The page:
• A Bright Line Rule is No Longer Bright

    The long standing “one inch” rule in New York, in connection with actual partial evictions, as explained by Judge Cardozo1 has been that an actual eviction by a landlord, even if partial, and no matter how trivial, will suspend the entire rent owed by the tenant. The reason for such rule, as explained by the Court of Appeals2 is “that the tenant has been deprived of the enjoyment of the demised premises by the wrongful act of the landlord; and thus the consideration of his agreement to pay rent has failed.” As a result of such rule, practitioners in Landlord/Tenant courts ...

    cmandm

    Tuesday, April 10th, 2012

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  • Medication Wake-Up Call: It May Be More Than an Accident

    It can be extremely dangerous for aging parents to rely only on memory when it comes to taking medication. It’s amazing how many aging folks have memory loss issues. A large percentage of those with memory problems go on to develop dementia. Take this simple example of a senior couple. Both are in their mid 80s, but they’re independent and dad still drives locally. They take care of themselves. Except, unbeknownst to anybody, mom was forgetting to take her pills. Last month she had six left over at the end of the month, so she decided to take them all at ...

    cmandm

    Sunday, March 18th, 2012

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  • The Dangers of Your Digital Death

    Ian Fleming once wrote in one of his James Bond novels that you only live twice. Well, it now seems that you die twice as well. The first is your paper death and the second is your digital death. Digital death is quite a new phenomenon, so most of us simply aren’t prepared for it. But your digital death could be far more troublesome than the paper version. You already know what to do about your good old-fashioned paper death. You write a Will, setting out which of your loved ones will inherit your property and other assets. Of course, half ...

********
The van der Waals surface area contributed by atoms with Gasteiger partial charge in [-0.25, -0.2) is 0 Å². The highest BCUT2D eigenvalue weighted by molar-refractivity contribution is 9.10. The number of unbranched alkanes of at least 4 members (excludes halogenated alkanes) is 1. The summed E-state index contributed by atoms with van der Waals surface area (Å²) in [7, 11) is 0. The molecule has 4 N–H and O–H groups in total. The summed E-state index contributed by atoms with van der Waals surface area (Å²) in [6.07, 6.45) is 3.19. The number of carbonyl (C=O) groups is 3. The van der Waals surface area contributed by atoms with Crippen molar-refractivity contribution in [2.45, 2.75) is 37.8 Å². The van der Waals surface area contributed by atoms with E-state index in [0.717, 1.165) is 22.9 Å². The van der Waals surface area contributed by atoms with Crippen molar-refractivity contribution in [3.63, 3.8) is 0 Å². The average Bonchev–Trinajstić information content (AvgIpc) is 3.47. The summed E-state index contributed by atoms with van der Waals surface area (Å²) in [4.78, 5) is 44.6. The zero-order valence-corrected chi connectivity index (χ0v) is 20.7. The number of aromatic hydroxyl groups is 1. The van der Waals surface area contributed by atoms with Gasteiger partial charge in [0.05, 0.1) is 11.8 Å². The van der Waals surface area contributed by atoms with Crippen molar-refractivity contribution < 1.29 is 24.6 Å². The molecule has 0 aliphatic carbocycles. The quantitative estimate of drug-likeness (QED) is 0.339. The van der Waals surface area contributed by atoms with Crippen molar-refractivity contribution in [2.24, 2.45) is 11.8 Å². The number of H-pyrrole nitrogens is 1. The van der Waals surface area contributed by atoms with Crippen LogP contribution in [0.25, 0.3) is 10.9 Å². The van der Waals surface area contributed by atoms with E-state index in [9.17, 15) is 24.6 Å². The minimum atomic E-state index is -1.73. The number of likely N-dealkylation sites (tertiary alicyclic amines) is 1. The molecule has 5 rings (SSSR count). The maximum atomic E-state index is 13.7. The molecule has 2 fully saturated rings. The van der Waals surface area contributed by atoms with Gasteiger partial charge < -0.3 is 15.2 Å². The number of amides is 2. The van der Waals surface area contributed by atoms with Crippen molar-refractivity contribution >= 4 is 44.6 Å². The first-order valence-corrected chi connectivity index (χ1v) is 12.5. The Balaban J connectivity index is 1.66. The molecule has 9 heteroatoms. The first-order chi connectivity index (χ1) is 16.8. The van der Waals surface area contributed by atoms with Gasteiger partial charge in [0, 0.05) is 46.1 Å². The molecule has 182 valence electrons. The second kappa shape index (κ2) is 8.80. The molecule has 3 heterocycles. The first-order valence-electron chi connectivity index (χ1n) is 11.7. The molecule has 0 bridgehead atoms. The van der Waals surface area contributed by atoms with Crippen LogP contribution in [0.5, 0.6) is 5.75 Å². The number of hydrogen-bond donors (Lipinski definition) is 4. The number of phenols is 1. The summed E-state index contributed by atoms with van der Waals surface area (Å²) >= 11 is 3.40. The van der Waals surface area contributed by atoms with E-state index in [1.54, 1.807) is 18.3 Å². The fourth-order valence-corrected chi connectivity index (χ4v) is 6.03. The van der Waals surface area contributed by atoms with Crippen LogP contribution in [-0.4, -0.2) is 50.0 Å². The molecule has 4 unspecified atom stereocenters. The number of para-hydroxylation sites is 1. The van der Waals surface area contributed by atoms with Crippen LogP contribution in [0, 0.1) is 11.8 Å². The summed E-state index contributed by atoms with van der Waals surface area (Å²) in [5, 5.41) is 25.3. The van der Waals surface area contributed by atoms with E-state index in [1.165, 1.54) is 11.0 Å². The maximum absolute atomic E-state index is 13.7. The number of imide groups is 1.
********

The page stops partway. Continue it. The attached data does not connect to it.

cmandm

    Sunday, February 12th, 2012

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  • Delayed Disclaimer: Carrier Who Hesitates May Be Lost

    Insurers beware, you may be forced to provide coverage for personal injury claims if you wait too long to disclaim coverage of an insured. Insurance Law § 3420(d)(2) requires a liability insurer to give the insured or the injured person written notice of disclaimer of a personal injury claim “as soon as is reasonably possible.” So what exactly does “as soon as is reasonably possible” mean? The First Department recently spoke on the issue, and their answer may catch some insurers off guard. This Advisory will explain when insurers need to disclaim and serve as a reminder for those in the Second Department of the consequences that a delay in disclaiming coverage can have. The ...

    cmandm

    Saturday, February 11th, 2012

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  • Be Concise, Accurate When Responding to RFPs

    By Kristen D’Andrea More than ever, private clients and businesses are shopping for bargains in legal services. And as more legal teams respond to requests for proposals, the importance of drafting a concise and accurate response is paramount to a firm’s business. “From a firm perspective, we’re in favor of them,” said Patrick McCormick, partner at Campolo, Middleton & McCormick in Bohemia. “If we think we can provide value at a competitive price, we’ll get involved.” It is not uncommon for law firms to bid on RFPs for government or municipal work. “Generally, they’re well drafted by the municipality and we know exactly what they’re ...

    cmandm

    Wednesday, January 25th, 2012

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  • Special Care for Special Needs Children